One reason to get a machine with a very modern processor for me would be to maximize the responsiveness of the various Windows virtualization applications. I would like to try Sun's xVM VirtualBox on a Mac, just to compare it to, for example, Parallels Desktop. Another interesting virtualization app is CrossOver Mac, a "commercialized" version of Wine. As you probably know, Wine is a re-implementation of the Win32 API, and a supported application runs as if it were native. Some people might complain about paying for free software (I've complained about the GIMP project not making official binaries available), but for me it depends on whether I am getting good value. This commercial version of Wine costs either USD$39.
But when it comes right down to it, I am becoming more and more doubtful of the future of our beloved computers, be they Macs or Windows or Linux. It seems to me that Google shows the future of computing, where data and applications live up in the "cloud" and all our OSes and hardware are simply base platforms which give us a web browser. Oh sure, this may not come about for many years, but the building blocks are being put into place now. Yes, gaming technology will continue to push along GPUs and CPUs and RAM and hard drive requirements (I just downloaded a demo version of Unreal Tournament III: 8GB of disk space. Eight! Crazy.) and we don't have nearly the networking infrastructure to deliver that kind of material or run apps anywhere except locally, but when we have terabyte mini-thumb drives we'll be able to carry them around and plug them into any network-connected box which then transforms itself from a dumb terminal into our personal desktop, accessing remote apps and running games and so forth as if it were our machine at home. We will want something beyond Google then, which, despite the accuracy of its search results, is still not much more than just a huge body of indexed data intermixed with related advertising. What might go beyond that? Perhaps Wolfram|Alpha.
Stephen Wolfram sounds like one of those "scary smart" people, someone who can conceptualize an essential theme and then capitalize on it somehow. His Mathematica application has certainly been a significant tool for scientists and mathematicians for many years, and he claims that his discoveries described in his book "A New Kind of Science" means that it "suddenly becomes possible to make progress on a remarkable range of fundamental issues that have never successfully been addressed by any of the existing sciences before." From someone else I would be quite skeptical, but it appears that Wolfram and his team have created something that goes far beyond Google, by using Mathematica as "a symbolic language to represent anything-as well as the algorithmic power to do any kind of computation," and using his New Kind of Science as "a paradigm for understanding how all sorts of complexity could arise from simple rules." It results, he says, in "a computational knowledge engine" whose front end consists of a single text entry field yet "gives access to a huge system, with trillions of pieces of curated data and millions of lines of algorithms."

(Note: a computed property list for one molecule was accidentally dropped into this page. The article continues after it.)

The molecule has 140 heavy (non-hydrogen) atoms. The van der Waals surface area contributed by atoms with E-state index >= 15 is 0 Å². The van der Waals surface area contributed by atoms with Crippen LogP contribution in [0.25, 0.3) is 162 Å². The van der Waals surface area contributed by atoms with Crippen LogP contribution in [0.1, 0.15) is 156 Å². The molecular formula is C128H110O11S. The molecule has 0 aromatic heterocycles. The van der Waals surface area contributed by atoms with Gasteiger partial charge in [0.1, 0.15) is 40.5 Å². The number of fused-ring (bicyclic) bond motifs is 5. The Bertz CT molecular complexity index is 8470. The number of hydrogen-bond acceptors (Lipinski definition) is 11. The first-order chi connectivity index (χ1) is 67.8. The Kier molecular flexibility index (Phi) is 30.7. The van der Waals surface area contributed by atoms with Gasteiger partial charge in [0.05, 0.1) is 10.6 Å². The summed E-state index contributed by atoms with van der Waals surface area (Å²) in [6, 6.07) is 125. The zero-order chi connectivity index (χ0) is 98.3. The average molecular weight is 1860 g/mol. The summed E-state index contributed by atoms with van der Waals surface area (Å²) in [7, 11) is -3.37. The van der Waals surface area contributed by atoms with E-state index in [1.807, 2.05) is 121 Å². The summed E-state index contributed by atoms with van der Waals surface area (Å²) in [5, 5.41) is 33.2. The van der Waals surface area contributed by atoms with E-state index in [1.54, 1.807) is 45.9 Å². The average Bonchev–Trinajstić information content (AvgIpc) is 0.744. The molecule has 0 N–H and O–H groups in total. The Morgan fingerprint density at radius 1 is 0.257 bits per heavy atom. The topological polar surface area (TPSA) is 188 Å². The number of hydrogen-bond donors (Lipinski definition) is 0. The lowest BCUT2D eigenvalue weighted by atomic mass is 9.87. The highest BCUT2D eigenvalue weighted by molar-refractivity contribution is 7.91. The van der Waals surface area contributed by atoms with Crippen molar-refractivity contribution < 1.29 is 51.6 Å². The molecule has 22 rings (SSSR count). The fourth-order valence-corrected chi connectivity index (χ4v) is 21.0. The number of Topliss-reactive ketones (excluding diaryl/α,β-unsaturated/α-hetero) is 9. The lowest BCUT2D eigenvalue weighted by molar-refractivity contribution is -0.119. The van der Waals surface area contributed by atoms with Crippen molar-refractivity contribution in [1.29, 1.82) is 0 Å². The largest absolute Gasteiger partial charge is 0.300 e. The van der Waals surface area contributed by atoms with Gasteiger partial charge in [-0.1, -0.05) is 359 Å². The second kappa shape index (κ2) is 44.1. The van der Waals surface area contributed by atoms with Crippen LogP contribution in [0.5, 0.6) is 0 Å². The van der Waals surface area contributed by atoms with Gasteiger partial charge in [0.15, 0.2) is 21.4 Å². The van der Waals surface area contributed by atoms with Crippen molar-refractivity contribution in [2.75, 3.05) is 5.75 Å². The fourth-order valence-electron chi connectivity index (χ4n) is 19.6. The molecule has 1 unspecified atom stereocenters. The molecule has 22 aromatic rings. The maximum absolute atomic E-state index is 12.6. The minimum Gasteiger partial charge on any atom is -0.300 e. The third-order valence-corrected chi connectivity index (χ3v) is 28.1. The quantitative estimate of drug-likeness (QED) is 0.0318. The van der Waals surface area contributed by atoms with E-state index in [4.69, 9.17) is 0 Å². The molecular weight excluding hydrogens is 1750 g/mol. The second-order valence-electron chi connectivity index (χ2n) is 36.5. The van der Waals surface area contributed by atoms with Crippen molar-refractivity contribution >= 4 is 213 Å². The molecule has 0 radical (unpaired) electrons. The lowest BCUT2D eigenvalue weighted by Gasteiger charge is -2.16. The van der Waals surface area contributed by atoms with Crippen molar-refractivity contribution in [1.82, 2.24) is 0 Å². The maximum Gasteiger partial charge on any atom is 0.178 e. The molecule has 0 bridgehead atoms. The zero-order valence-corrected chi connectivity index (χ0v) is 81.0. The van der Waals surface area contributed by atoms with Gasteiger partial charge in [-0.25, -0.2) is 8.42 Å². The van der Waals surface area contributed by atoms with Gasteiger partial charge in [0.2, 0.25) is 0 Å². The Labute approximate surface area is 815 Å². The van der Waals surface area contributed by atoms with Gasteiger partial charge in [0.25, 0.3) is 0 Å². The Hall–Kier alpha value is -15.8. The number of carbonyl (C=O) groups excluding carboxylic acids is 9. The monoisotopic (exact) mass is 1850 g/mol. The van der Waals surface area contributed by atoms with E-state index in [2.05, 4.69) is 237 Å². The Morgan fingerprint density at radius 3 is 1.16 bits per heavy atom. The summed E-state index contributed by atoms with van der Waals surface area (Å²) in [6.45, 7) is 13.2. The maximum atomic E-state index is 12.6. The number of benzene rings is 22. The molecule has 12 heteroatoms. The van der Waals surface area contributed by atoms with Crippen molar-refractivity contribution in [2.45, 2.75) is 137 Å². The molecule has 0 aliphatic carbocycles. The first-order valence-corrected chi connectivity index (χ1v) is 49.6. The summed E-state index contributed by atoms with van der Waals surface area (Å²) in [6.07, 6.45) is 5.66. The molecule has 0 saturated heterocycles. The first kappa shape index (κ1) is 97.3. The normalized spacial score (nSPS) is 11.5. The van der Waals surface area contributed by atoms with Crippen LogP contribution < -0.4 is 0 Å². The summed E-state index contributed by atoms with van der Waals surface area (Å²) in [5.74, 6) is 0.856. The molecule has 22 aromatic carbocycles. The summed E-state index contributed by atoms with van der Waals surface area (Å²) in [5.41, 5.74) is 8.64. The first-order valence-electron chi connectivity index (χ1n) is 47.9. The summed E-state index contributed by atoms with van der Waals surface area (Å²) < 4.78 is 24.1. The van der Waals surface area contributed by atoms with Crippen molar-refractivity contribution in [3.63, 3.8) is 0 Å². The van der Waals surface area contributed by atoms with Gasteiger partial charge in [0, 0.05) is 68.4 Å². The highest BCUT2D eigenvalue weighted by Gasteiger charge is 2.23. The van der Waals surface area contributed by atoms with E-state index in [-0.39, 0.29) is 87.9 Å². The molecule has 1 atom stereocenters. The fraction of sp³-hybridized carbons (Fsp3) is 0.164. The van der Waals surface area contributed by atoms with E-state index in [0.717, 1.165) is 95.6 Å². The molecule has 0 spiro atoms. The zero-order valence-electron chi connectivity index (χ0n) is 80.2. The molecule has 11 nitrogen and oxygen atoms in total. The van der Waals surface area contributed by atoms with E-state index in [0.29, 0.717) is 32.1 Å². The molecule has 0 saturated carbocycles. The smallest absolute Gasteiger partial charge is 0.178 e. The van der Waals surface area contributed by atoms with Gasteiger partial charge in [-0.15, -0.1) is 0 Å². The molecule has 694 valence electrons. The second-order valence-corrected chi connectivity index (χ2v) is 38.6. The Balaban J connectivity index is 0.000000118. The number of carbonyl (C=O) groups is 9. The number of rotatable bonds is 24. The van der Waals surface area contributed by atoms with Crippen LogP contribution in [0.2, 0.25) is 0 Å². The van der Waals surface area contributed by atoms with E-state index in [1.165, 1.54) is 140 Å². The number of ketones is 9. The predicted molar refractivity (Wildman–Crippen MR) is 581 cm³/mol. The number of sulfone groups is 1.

The idea is to permit anyone to type in a question and have Wolfram|Alpha return an answer. Not an answer based on frequency of words or some unknown "page ranking" system, but a system that draws upon a body of knowledge to actually come up with an answer rather than produce closely matching text. Questions need to be fact based, like "How many states does the Mississippi River pass through?" or "When was the Magna Carta signed?" and not questions of judgment, but even that will be quite an achievement. Sure, searching for those strings in Google could well bring you to the right answer, but what is most interesting is the likelihood that it will be able to produce answers to questions that we cannot imagine now and that would not be answerable via Google.
Wolfram|Alpha will be launching in May, and though I imagine it will be English only for now, Wolfram and company are working on capturing the "shorthand notations that people in every possible field use" and I have no doubt that that will eventually include all known languages. Peek into the future at www.